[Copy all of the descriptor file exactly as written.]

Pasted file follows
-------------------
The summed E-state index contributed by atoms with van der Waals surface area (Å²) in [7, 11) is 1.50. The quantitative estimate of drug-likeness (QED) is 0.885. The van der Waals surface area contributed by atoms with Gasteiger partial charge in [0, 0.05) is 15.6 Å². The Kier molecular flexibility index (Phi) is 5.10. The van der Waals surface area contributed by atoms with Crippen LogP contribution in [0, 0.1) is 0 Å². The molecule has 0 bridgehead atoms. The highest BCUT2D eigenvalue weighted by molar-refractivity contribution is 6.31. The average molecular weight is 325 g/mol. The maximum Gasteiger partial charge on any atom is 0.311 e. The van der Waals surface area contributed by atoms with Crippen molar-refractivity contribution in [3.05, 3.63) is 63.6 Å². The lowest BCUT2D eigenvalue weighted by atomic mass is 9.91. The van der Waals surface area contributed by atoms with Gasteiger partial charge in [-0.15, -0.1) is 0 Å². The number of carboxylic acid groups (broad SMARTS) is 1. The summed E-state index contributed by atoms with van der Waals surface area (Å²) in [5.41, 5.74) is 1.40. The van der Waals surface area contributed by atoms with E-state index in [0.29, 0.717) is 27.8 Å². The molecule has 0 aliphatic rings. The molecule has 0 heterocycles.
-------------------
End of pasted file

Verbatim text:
The summed E-state index contributed by atoms with van der Waals surface area (Å²) in [7, 11) is 1.50. The quantitative estimate of drug-likeness (QED) is 0.885. The van der Waals surface area contributed by atoms with Gasteiger partial charge in [0, 0.05) is 15.6 Å². The Kier molecular flexibility index (Phi) is 5.10. The van der Waals surface area contributed by atoms with Crippen LogP contribution in [0, 0.1) is 0 Å². The molecule has 0 bridgehead atoms. The highest BCUT2D eigenvalue weighted by molar-refractivity contribution is 6.31. The average molecular weight is 325 g/mol. The maximum Gasteiger partial charge on any atom is 0.311 e. The van der Waals surface area contributed by atoms with Crippen molar-refractivity contribution in [3.05, 3.63) is 63.6 Å². The lowest BCUT2D eigenvalue weighted by atomic mass is 9.91. The van der Waals surface area contributed by atoms with Gasteiger partial charge in [-0.15, -0.1) is 0 Å². The number of carboxylic acid groups (broad SMARTS) is 1. The summed E-state index contributed by atoms with van der Waals surface area (Å²) in [5.41, 5.74) is 1.40. The van der Waals surface area contributed by atoms with E-state index in [0.29, 0.717) is 27.8 Å². The molecule has 0 aliphatic rings. The molecule has 0 heterocycles.